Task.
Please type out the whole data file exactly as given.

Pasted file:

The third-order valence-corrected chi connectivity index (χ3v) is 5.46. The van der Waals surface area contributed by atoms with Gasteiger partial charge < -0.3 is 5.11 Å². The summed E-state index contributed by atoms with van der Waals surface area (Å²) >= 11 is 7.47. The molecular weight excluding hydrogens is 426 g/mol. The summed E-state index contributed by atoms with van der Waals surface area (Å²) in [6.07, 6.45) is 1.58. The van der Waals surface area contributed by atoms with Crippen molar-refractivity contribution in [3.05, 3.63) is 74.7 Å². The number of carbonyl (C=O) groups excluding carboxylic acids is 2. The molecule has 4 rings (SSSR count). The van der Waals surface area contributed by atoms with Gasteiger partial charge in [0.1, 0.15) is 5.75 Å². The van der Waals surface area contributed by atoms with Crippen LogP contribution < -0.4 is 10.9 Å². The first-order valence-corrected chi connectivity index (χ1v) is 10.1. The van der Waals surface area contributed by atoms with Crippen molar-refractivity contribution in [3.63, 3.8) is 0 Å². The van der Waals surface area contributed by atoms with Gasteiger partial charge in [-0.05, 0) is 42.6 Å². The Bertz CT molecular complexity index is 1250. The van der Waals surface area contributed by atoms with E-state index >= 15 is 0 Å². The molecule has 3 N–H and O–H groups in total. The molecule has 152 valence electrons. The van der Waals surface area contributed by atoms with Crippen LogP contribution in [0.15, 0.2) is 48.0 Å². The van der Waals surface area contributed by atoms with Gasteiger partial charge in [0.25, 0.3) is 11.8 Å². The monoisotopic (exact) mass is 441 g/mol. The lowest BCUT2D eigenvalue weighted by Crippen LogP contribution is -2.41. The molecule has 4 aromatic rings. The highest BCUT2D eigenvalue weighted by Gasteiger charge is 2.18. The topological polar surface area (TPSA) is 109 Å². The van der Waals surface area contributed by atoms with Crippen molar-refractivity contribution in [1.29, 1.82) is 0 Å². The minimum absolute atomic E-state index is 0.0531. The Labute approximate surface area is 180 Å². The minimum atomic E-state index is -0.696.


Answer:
The third-order valence-corrected chi connectivity index (χ3v) is 5.46. The van der Waals surface area contributed by atoms with Gasteiger partial charge < -0.3 is 5.11 Å². The summed E-state index contributed by atoms with van der Waals surface area (Å²) >= 11 is 7.47. The molecular weight excluding hydrogens is 426 g/mol. The summed E-state index contributed by atoms with van der Waals surface area (Å²) in [6.07, 6.45) is 1.58. The van der Waals surface area contributed by atoms with Crippen molar-refractivity contribution in [3.05, 3.63) is 74.7 Å². The number of carbonyl (C=O) groups excluding carboxylic acids is 2. The molecule has 4 rings (SSSR count). The van der Waals surface area contributed by atoms with Gasteiger partial charge in [0.1, 0.15) is 5.75 Å². The van der Waals surface area contributed by atoms with Crippen LogP contribution < -0.4 is 10.9 Å². The first-order valence-corrected chi connectivity index (χ1v) is 10.1. The van der Waals surface area contributed by atoms with Crippen molar-refractivity contribution in [3.63, 3.8) is 0 Å². The van der Waals surface area contributed by atoms with Gasteiger partial charge in [-0.05, 0) is 42.6 Å². The Bertz CT molecular complexity index is 1250. The van der Waals surface area contributed by atoms with E-state index >= 15 is 0 Å². The molecule has 3 N–H and O–H groups in total. The molecule has 152 valence electrons. The van der Waals surface area contributed by atoms with Crippen LogP contribution in [0.15, 0.2) is 48.0 Å². The van der Waals surface area contributed by atoms with Gasteiger partial charge in [0.25, 0.3) is 11.8 Å². The monoisotopic (exact) mass is 441 g/mol. The lowest BCUT2D eigenvalue weighted by Crippen LogP contribution is -2.41. The molecule has 4 aromatic rings. The highest BCUT2D eigenvalue weighted by Gasteiger charge is 2.18. The topological polar surface area (TPSA) is 109 Å². The van der Waals surface area contributed by atoms with Crippen molar-refractivity contribution in [1.29, 1.82) is 0 Å². The minimum absolute atomic E-state index is 0.0531. The Labute approximate surface area is 180 Å². The minimum atomic E-state index is -0.696.